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As I entered the open expanse of the reception area with its crystal chandeliers hanging from 30 foot ceilings above sparkling granite floors, I found myself surrounded by intimidating sculptured statues on high marble pedestals. I was somewhat taken-aback by enormity of incredible works of art and didn’t know where to start first. In total there were 174 pieces with many pieces valued at over $250,000. At that moment, the poetic movements frozen in time in Richard McDonald piece, Joie de Vivre, Nude, called me to start with it. The bronze piece of three flute playing maidens is of amazing detail and life. From that instance, I knew that I was participating in something very special.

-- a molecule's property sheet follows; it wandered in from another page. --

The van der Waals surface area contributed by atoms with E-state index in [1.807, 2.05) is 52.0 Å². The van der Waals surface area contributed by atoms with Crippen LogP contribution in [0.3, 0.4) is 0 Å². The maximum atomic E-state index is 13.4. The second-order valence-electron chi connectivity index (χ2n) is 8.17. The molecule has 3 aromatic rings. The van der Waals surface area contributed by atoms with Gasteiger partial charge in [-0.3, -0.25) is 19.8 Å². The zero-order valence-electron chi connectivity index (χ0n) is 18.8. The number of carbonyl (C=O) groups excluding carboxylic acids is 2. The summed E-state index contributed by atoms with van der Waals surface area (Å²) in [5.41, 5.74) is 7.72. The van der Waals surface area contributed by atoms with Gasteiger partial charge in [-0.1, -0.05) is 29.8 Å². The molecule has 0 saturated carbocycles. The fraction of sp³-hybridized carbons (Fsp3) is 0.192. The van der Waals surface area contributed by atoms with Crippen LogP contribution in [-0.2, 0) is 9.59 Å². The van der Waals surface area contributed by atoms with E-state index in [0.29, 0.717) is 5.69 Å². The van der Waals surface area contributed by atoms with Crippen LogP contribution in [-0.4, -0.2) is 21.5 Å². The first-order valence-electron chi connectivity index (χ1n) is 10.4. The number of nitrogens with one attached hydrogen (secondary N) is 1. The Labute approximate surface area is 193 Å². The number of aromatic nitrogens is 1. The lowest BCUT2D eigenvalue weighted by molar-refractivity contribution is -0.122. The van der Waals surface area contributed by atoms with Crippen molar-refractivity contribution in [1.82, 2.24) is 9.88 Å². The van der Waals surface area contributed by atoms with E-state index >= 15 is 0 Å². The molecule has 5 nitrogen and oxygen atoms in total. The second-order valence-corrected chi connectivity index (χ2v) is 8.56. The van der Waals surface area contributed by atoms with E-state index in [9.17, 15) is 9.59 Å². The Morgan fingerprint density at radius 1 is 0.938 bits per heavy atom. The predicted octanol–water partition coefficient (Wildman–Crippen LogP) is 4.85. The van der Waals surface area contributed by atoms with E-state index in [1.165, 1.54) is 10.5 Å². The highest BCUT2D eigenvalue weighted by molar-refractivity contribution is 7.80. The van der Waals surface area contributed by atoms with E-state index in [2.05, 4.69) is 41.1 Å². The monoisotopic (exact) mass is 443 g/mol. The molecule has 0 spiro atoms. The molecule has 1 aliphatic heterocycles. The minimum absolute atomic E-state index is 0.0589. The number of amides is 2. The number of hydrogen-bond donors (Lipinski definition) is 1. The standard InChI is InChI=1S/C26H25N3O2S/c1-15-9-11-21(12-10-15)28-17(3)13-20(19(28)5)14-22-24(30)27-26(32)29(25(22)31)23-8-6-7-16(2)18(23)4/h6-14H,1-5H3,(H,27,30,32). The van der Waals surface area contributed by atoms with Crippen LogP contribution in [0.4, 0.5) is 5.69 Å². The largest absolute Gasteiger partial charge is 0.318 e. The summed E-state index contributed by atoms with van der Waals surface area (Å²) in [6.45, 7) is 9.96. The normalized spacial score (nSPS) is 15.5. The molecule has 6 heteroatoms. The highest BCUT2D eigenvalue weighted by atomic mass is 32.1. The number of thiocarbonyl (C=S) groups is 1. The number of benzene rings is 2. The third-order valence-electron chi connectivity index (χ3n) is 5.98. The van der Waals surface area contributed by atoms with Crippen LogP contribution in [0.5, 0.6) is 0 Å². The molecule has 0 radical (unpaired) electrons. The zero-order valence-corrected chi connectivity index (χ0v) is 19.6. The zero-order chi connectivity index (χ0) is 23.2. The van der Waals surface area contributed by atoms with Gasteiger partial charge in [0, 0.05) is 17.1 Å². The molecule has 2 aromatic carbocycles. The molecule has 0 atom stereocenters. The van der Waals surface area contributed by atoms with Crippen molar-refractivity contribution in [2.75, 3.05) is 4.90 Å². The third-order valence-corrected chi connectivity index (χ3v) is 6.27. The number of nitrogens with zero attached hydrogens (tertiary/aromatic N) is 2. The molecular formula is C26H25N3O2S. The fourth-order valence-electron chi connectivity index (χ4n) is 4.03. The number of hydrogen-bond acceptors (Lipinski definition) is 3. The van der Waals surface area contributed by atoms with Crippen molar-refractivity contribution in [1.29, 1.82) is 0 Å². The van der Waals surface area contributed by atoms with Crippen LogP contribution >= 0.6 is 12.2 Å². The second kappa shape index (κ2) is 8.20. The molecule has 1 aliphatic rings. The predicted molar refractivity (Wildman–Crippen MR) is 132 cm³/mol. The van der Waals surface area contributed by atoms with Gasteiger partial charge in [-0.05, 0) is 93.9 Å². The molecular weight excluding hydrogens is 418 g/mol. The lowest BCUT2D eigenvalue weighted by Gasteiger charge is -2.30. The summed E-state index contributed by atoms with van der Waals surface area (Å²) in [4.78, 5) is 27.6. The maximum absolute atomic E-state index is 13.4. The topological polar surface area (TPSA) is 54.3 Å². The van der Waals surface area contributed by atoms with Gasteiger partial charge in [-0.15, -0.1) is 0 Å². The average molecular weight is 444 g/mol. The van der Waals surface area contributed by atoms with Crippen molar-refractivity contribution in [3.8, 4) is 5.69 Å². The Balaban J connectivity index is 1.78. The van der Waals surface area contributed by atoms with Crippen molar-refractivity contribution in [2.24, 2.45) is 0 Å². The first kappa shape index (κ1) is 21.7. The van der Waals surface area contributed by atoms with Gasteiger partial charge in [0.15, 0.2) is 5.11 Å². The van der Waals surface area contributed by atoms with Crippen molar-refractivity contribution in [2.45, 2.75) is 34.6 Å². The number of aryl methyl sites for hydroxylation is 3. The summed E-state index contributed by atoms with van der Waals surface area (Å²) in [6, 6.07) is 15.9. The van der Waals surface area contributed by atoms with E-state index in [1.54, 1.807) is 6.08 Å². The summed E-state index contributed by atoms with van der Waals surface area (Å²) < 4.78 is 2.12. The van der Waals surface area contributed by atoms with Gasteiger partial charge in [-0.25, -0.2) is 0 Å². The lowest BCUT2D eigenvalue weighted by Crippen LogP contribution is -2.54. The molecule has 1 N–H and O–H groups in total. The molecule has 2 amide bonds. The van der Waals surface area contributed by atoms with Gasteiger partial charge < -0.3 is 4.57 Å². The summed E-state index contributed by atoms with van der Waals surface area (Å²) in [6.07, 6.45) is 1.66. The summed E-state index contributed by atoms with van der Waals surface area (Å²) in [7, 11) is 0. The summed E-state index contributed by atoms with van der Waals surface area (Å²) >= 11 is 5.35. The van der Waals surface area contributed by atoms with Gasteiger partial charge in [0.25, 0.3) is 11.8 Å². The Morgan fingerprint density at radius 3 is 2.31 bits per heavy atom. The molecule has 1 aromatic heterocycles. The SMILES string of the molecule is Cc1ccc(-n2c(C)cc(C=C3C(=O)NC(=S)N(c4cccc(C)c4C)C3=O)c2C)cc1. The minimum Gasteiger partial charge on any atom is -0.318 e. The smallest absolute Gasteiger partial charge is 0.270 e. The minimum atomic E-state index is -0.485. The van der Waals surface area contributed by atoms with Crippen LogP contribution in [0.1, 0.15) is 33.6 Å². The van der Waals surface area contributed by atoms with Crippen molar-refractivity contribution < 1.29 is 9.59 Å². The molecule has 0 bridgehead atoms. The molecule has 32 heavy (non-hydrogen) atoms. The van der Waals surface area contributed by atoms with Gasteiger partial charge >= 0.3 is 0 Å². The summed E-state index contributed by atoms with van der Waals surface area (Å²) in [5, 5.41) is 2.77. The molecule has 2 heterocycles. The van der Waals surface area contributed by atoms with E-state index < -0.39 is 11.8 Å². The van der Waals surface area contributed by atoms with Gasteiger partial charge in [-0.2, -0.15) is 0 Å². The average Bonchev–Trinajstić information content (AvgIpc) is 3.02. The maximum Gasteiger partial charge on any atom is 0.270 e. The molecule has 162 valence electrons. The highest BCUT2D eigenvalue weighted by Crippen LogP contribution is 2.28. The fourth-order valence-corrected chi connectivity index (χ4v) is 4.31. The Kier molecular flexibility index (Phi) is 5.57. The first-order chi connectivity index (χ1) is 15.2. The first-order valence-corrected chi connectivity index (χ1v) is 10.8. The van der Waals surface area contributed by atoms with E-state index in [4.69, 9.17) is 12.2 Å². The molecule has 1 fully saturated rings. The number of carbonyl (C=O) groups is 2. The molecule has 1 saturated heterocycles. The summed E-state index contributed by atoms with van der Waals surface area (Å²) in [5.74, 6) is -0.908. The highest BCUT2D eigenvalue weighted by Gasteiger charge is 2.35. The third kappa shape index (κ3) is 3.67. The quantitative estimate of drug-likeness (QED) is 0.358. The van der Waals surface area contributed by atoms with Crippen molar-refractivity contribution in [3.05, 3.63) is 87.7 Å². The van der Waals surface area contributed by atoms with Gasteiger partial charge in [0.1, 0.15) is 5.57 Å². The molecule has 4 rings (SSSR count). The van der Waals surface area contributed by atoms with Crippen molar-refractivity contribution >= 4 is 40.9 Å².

Richard MacDonald's most important works adorn the center row of the CGCC. These works include (L to R) Joie de Vivre, Nude, Red Dress, Angelic Crystal and Romeo & Juliet

The Venus Di Milo with Drawers by Salvador Dali was one of the prized offerings at the show. It was perfectly placed behind a velvet rope in the country club’s wine vault. The piece is one of only 12 in the world and was brought in by a collector from Puerto Rico for the event. Horth’s passion for the art and the artist is evident as he wove his tale about meeting Robert Descharnes, Dali’s protege, a few years back and learning more about Dali as the artist and man.

Salvador Dali (1904-1989) Venus de Milo with Drawers (1964) Bronze edition of 12

Next to the Venus di Milo with Drawers stood the Faberge Egg offering. The pieces were by Theo Faberge, great-grandson of Carl Faberge the Russian Imperial Court Jeweler. Horth had come to know Theo prior to his death in 2007. From this relationship, Horth is now working with the family and able to represent several fine pieces from the collection.